Sipho Pityana takes legal action against Absa over board removal

22 December 2021 - 19:02 By Business Times
Sipho Pityana
Sipho Pityana
Image: Dorothy Kgosi

Sipho Pityana, former lead independent director of Absa, has initiated legal action against the group , saying that his removal from the board of directors last month was punishment for challenging the Prudential Authority.

In a statement issued on Wednesday, Pityana said he had applied to the North Gauteng High Court for a ruling that the removal was irregular and requested compensation for this breach of the Companies Act.

Pityana either wants to be reinstated as a director or awarded “just and equitable compensation”.

Absa spokesperson Phumza Macanda confirmed on Wednesday evening that the bank had “received notification of Mr Pityana’s application”.

“Mr Pityana has a right to take the board’s decision on review in terms of section 71 of the Companies Act. We have no further comment at this stage,” she said.

Pityana was removed from the Absa board in November after he launched legal action against the SA Reserve Bank’s Prudential Authority (PA), alleging it had interfered in his candidacy for the position of chair of Absa.

It emerged through court papers that Pityana had resigned from his position at AngloGold Ashanti in December 2020 after allegations of sexual harassment, which he has denied.

These allegations surfaced during the Absa board process to nominate a new chairperson, for which Pityana was initially a strong contender. 

Pityana said in his statement on Wednesday that Absa, in removing him from the board, alleged he had neglected his functions as a director or had been derelict in performing his duties.

“There is no basis at all for this decision. On the contrary, it is clear from the events leading up to my removal that I am in effect being victimised for legitimately exercising my rights.

“It is my firm belief that Absa removed me from the board as punishment for applying for a declaratory order against the SA Reserve Bank’s PA over its interference in my nomination as chairperson of the Absa board,” Pityana said. 

This application is still before the courts. 

It was previously reported that in court papers the PA said it did not tell Absa through an informal process that it would object to Pityana’s nomination.

Rather, it said: “The authority continued to assert that the allegations of sexual harassment and the findings in the Barnes report [commissioned by AngloGold Ashanti into allegations of sexual harassment against Pityana] were serious concerns that the Absa board must deliberate on, including its potential impact on Absa’s reputation.”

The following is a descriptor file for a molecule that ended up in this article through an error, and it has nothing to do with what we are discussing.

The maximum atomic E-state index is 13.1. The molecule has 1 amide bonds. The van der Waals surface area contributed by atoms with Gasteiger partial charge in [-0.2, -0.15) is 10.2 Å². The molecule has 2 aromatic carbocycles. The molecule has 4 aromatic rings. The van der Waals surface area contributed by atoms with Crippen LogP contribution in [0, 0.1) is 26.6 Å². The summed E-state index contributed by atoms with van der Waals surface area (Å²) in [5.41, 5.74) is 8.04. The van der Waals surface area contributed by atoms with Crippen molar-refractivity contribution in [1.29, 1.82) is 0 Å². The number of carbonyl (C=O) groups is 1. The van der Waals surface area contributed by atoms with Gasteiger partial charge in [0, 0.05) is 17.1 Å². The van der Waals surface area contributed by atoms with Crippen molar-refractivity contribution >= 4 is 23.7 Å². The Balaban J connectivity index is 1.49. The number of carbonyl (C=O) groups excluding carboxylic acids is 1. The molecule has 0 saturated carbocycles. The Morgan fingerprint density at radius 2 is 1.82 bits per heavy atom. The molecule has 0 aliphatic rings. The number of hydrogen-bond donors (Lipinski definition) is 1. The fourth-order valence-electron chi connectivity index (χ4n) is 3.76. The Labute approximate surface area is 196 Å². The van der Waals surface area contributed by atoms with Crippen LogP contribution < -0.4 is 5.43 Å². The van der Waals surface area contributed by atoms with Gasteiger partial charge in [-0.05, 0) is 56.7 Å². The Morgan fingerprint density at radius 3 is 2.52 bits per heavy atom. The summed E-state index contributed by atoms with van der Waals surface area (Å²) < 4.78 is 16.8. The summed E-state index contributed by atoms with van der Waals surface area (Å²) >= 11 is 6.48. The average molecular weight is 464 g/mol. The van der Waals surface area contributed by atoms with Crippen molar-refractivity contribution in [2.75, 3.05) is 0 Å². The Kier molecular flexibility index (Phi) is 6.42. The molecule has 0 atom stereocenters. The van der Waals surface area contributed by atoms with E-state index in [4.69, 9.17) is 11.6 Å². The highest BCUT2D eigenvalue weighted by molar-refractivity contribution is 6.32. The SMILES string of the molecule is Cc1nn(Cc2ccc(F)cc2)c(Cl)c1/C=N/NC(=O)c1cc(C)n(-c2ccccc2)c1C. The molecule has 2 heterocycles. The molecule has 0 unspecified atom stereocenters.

In court papers, Kuben Naidoo, CEO of the PA , said the AngloGold Ashanti investigation found that “there was sexual harassment on the part of Mr Pityana and that his utterances and actions were inappropriate”.

In separate court papers, Absa’s outgoing chair Wendy Lucas-Bull, took issue with Pityana for not fully disclosing the sexual harassment matter he faced at AngloGold Ashanti.

Pityana initially told Lucas-Bull about a “false sexual misconduct complaint” and said the complaint was unfounded and was part of a scheme to ensure his departure from the company. Pityana did not disclose that a senior advocate was involved in investigating the allegation, nor that there was a final report in which his version of events was rejected, Lucas-Bull said. 

Pityana said on Wednesday “the decision to challenge the PA was not taken lightly. But it was necessary to protect my own reputation, as the PA took its decision without providing me with an opportunity to defend my name.”

What is clear, though, is that the PA application has now served as a trigger for Absa to remove me from its board ... the Absa board believes my application against the PA has caused a conflict between my own interests and those of Absa. I strongly dispute this. I believe Absa has demonstrated a fundamental misunderstanding of my application against the PA.”

“I also deny that there has been any conflict between my own interests and the interests of Absa,” Pityana said.  

“I firmly believe that my removal was motivated by a desire to punish me for challenging the lawfulness of the PA’s conduct. This is not a valid basis for the removal of a director in terms of section 71(3) of the Companies Act, and I intend to ensure that justice prevails,” Pityana said. 

Business Times